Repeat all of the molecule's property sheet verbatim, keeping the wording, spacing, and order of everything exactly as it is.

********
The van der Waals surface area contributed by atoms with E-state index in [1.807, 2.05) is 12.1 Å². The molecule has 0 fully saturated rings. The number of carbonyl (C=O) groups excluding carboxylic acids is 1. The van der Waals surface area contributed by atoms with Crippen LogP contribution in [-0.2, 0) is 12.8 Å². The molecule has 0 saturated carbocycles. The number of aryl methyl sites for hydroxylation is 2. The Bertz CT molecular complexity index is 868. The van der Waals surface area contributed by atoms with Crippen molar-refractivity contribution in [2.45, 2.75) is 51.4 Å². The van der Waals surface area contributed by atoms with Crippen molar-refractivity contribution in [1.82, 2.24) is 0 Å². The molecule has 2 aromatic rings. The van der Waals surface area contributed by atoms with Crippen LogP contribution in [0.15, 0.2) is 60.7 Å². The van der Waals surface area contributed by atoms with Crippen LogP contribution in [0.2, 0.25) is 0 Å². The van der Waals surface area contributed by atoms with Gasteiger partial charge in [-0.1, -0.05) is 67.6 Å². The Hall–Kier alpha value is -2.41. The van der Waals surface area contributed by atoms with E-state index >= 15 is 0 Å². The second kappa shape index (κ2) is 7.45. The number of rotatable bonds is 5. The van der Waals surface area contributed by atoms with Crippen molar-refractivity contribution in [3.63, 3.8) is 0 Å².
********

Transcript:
The van der Waals surface area contributed by atoms with E-state index in [1.807, 2.05) is 12.1 Å². The molecule has 0 fully saturated rings. The number of carbonyl (C=O) groups excluding carboxylic acids is 1. The van der Waals surface area contributed by atoms with Crippen LogP contribution in [-0.2, 0) is 12.8 Å². The molecule has 0 saturated carbocycles. The number of aryl methyl sites for hydroxylation is 2. The Bertz CT molecular complexity index is 868. The van der Waals surface area contributed by atoms with Crippen molar-refractivity contribution in [2.45, 2.75) is 51.4 Å². The van der Waals surface area contributed by atoms with Crippen molar-refractivity contribution in [1.82, 2.24) is 0 Å². The molecule has 2 aromatic rings. The van der Waals surface area contributed by atoms with Crippen LogP contribution in [0.15, 0.2) is 60.7 Å². The van der Waals surface area contributed by atoms with Crippen LogP contribution in [0.2, 0.25) is 0 Å². The van der Waals surface area contributed by atoms with Gasteiger partial charge in [-0.1, -0.05) is 67.6 Å². The Hall–Kier alpha value is -2.41. The van der Waals surface area contributed by atoms with E-state index >= 15 is 0 Å². The second kappa shape index (κ2) is 7.45. The number of rotatable bonds is 5. The van der Waals surface area contributed by atoms with Crippen molar-refractivity contribution in [3.63, 3.8) is 0 Å².